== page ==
Over 50 brands, from Nyx to Chanel, named in study on "undesirable" cosmetic ingredients
today Jun 8, 2017
On Wednesday, French consumer rights group UFC-Que Choisir announced that over 1,000 products are now included in the list, regularly updated by the group, that features cosmetics containing substances regarded as "undesirable". UFC-Que Choisir has once again urged the authorities to intervene, notably against endocrine disruptors.
Brands named for the presence of undesirable or worrying products included Chanel; Yves Saint Laurent; Guerlain; Dior; Estée Lauder; Bourjois; Kiko; L'Oréal; MAC; Maybelline; Revlon, Rimmel; Claire's; Sephora and more.
Following an update last February, a year after the list was created, UFC-Que Choisir called on consumers themselves to feed the database, which by then black-listed 400 products.
In a press release, the association identified 12 compounds currently defined as "worrying" (endocrine disruptors, allergens, irritants, etc.), compared to 11 previously, and has highlighted 23 products which include in their formulas substances which are "strictly prohibited", and are yet available on the market.
UFC was outraged to discover that one of these products, a foundation from French brand Maria Galland with a mineral powder formula, also contains isobutylparaben, "a recognised endocrine disruptor, whose use was prohibited over two years ago" in the EU. Other products, such as a children's sunscreen spray, a men's eye-care product and a hairstyling gel, contain instead methylisothiazolinone (MIT), despite the fact that use of this allergen in products that are not rinsed after application was banned by the EU in February.
UFC-Que Choisir has called for the "immediate withdrawal" of these 23 products, labelling them as "illegal", and once again urged the European Commission to "finally publish a broad-ranging definition of endocrine disruptors," to include also those ingredients which are suspected of having such properties.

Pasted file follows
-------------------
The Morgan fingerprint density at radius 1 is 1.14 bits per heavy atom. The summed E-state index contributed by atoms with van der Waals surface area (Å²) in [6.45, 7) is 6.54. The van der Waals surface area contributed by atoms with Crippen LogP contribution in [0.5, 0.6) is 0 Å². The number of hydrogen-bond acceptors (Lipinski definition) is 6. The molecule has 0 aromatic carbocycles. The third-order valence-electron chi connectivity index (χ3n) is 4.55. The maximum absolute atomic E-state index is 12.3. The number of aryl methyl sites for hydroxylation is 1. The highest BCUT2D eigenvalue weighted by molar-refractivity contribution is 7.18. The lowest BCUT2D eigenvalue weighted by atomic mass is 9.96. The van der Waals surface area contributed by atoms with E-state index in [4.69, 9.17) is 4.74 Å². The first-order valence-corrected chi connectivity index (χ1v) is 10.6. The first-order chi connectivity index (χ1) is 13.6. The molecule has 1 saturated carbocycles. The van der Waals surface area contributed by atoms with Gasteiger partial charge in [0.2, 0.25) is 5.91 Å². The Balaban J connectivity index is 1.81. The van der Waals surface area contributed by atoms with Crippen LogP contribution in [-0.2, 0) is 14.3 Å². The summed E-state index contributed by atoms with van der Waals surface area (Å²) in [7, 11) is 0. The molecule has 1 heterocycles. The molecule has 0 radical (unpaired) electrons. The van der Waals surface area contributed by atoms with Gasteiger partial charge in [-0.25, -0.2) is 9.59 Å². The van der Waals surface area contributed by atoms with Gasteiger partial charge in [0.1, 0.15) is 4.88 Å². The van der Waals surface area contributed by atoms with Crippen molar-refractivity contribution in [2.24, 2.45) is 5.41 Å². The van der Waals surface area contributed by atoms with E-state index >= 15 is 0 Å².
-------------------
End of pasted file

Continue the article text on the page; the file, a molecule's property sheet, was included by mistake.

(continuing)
After enquiries by the AFP press agency, the President of the French Federation of Beauty Companies (FEBEA), Patrick O'Quin, has called on the distributors to "immediately withdraw [these products] from the market, in compliance with regulations." The "complex structure of certain distribution chains may explain why some non-rinsed products containing MIT are still on sale, even though they were banned four months ago," said FEBEA, which however slammed as "inexcusable" the presence in other products of endocrine disruptors which were banned in 2015.
A year ago, more than two years after the deadline originally indicated, the European Commission put forward a set of criteria suggesting that an endocrine disruptor is to be defined as a substance which has undesirable effects on human health and interacts with the hormone system, with a proven link between the two.
This definition was however regarded as too binding by some member states, including France. Until now, all attempts to reach a consensus among European nations on the matter have failed, and at the end of May a vote on it was once again postponed.
FashionNetwork.com with AFP
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